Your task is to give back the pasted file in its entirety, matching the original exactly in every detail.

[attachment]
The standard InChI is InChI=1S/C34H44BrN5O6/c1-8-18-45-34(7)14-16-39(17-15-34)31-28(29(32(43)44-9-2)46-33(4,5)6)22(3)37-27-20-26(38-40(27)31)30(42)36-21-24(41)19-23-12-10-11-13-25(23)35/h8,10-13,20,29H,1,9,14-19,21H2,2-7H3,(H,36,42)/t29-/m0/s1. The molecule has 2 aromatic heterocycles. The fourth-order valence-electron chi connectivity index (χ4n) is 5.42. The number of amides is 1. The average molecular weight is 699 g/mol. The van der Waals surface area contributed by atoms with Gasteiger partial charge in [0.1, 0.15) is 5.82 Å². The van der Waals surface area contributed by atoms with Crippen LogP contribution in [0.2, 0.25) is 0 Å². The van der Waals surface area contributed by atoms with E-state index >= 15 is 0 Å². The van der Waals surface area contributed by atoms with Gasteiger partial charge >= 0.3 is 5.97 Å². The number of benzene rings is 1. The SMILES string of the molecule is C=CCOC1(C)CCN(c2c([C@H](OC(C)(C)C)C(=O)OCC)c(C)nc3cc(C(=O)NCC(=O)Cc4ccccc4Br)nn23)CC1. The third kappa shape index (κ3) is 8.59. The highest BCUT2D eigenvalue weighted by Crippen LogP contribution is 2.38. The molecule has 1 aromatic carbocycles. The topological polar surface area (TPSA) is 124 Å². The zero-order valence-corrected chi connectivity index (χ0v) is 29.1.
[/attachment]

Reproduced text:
The standard InChI is InChI=1S/C34H44BrN5O6/c1-8-18-45-34(7)14-16-39(17-15-34)31-28(29(32(43)44-9-2)46-33(4,5)6)22(3)37-27-20-26(38-40(27)31)30(42)36-21-24(41)19-23-12-10-11-13-25(23)35/h8,10-13,20,29H,1,9,14-19,21H2,2-7H3,(H,36,42)/t29-/m0/s1. The molecule has 2 aromatic heterocycles. The fourth-order valence-electron chi connectivity index (χ4n) is 5.42. The number of amides is 1. The average molecular weight is 699 g/mol. The van der Waals surface area contributed by atoms with Gasteiger partial charge in [0.1, 0.15) is 5.82 Å². The van der Waals surface area contributed by atoms with Crippen LogP contribution in [0.2, 0.25) is 0 Å². The van der Waals surface area contributed by atoms with E-state index >= 15 is 0 Å². The van der Waals surface area contributed by atoms with Gasteiger partial charge >= 0.3 is 5.97 Å². The number of benzene rings is 1. The SMILES string of the molecule is C=CCOC1(C)CCN(c2c([C@H](OC(C)(C)C)C(=O)OCC)c(C)nc3cc(C(=O)NCC(=O)Cc4ccccc4Br)nn23)CC1. The third kappa shape index (κ3) is 8.59. The highest BCUT2D eigenvalue weighted by Crippen LogP contribution is 2.38. The molecule has 1 aromatic carbocycles. The topological polar surface area (TPSA) is 124 Å². The zero-order valence-corrected chi connectivity index (χ0v) is 29.1.